By Jonty Bloom
BBC Economics Correspondent in Lille, France
Lille built its wealth on industry, much of which is now in decline
As European leaders gather in Rome on Friday to sign the new EU constitution, many companies will be focusing on matters much closer to home - namely how to stay in business.
In several countries, unemployment is high, while the euro seems to have done little to increase trade and wealth in the eurozone.
To gauge the mood of some European businesses, BBC News visited Lille in France.
Lille is a popular tourist destination for Britons who want a taste of France at the weekend.
But how many tourists look at the impressively grand Victorian Chambre de Commerce, which stands beside the Opera House, and consider that it was built - like the town halls in many northern English towns - on the wealth created by coal, steel and textiles?
Like northern England and industrial Scotland, those industries have been in long term decline - the last coal pit closed in 1990.
Beck-Crespel is a specialist steel firm in Armentieres, about 20 miles from Lille. The company has not laid off a worker since 1945.
It specialises in making bolts and fixings for power stations and the oil industry, but not many of those are being built in Europe these days.
Director Hugues Charbonnier says he is under pressure because factories in the Far East are able to make some of his output more cheaply, while his key markets are now in China and India.
"In our business the market is absolutely global, you can not imagine living with our size (of business) even within an enlarged European Union, (if we did that) we would need not 350 people but perhaps just 150 or 200," he says.
It isn't just globalisation that is hurting; the law in France means workers are paid for a 39 hour week even though they work just 35 hours.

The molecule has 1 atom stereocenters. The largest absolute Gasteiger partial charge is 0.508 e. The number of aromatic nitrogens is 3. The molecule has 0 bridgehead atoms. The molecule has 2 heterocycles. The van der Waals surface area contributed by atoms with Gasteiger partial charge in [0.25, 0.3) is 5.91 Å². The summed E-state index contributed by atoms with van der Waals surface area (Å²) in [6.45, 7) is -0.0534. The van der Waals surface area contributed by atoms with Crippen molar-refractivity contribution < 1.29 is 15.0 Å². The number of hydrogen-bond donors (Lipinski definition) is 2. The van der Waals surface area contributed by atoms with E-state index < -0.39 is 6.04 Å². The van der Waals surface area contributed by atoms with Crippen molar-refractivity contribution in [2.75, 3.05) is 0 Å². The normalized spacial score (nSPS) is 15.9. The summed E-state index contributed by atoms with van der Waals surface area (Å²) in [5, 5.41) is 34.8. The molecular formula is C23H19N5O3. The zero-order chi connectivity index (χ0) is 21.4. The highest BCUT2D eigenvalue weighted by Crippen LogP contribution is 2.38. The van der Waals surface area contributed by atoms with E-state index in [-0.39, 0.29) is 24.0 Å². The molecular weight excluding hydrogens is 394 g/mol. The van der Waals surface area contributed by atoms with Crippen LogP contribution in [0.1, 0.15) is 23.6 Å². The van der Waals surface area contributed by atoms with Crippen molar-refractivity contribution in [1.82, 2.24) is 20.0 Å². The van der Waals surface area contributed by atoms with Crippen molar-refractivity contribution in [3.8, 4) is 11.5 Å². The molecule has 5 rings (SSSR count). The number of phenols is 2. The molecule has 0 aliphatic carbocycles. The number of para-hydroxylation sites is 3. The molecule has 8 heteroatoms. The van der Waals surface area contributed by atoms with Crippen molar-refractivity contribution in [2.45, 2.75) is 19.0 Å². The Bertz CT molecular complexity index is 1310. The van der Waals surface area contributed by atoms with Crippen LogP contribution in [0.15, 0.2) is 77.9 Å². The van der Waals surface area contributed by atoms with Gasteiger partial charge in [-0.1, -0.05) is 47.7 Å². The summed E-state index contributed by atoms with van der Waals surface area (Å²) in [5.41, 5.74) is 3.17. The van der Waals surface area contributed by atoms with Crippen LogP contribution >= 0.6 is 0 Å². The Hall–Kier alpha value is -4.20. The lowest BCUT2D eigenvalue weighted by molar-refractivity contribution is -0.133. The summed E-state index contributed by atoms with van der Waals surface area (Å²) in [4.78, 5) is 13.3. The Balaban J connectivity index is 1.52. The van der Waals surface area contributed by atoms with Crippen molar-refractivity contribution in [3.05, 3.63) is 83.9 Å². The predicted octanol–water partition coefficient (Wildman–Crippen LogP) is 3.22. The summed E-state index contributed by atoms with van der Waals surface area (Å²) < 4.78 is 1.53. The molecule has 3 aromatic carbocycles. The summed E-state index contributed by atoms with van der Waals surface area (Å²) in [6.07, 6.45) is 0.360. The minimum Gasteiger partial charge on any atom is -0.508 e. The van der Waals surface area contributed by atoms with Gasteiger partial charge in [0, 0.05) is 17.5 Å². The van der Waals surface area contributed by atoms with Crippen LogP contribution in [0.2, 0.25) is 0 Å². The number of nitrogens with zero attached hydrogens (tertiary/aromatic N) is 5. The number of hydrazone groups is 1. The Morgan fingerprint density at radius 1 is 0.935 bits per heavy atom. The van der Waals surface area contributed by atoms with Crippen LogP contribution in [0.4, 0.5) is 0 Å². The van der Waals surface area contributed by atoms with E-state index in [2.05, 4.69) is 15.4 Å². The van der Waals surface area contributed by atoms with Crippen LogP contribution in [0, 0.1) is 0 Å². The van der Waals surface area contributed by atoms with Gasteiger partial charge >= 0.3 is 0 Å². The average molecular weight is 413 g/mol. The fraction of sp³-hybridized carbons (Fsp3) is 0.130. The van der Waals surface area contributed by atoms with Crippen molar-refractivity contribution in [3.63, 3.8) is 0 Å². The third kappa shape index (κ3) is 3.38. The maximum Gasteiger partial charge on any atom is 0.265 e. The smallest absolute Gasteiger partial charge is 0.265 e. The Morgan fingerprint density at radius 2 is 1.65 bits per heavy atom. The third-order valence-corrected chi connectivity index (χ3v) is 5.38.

But at least there is still a steel industry. Coal has now totally vanished and textiles are struggling. New business has been attracted, but not enough to make up the difference.
That is one reason why people here are not great fans of the EU, says Frederic Sawicki, a politics lecturer at the University of Lille.
German workers have fought to protect their jobs and wages
"In the region today the unemployment rate is 12%, in some areas it is 15%. They don't see what Europe is doing for them, so there is a kind of euro scepticism, especially in the working classes," he says.
Which is strange because Lille is at the crossroads of Europe - if anywhere should be benefiting from the euro it is here.
The euro was designed to increase trade within the eurozone, but the biggest increase in trade has been with the rest of the world.
Much of that trade passes through the world's largest port, Rotterdam, in Holland, home to specialist crane maker Huisman Itrec.
Its cranes help build oil rigs and lifted the sunken Russian submarine Kursk from the sea bed, but Huisman Itrec is now setting up a factory in China, where costs are cheaper and its main customers are closer.
Boss Henk Addink blames the low growth rate in Europe for the lack of orders closer to home.
"In the US growth is something like 6%, in China they are estimating 15%, and in the EU it is more or less 1%," he says.
Mr Addink blames the euro for stifling demand. He much preferred the old currencies of Europe, which moved in relation to each country's economic performance.
In Germany, industry is exporting more these days, but the economy as a whole is once again mired in slow growth and high unemployment.
Growth is likely to peak this year at just under 2%.
In Britain that would be a bad year; in Germany it is one of the best in recent years.
With Germany making up a third of the eurozone's economy, this is a major problem. If Germany doesn't once again become the powerhouse of Europe, growth across the bloc is never going to be as strong as it could be.
However, at one factory near the Dutch border things are changing.
The Siemens plant at Boscholt makes cordless phones and employs 2,000 staff.
Staff have started working an extra four hours a week for no extra pay, after Siemens threatened to take the factory and their jobs to Hungary.
Factory manager Herbert Stueker says that he now hopes to increase productivity "by nearly 30%".
But Germany needs much more reform if all its industry is to compete with places such Hungary or China.
The Government is reforming the labour market and cutting the generous unemployment system, but the real solution is to cut the wages of low skilled workers, says Helmut Schneider, director of the Institute for the Study of Labour at Bonn University.
"Labour is too costly in Germany, especially for the low skilled labour and this is the main problem. If we could solve that problem we could cut unemployment by half," he says.
The EU set itself the target of being the most efficient economy in the world by 2010.
Four years into that process, and the target seems further away than ever.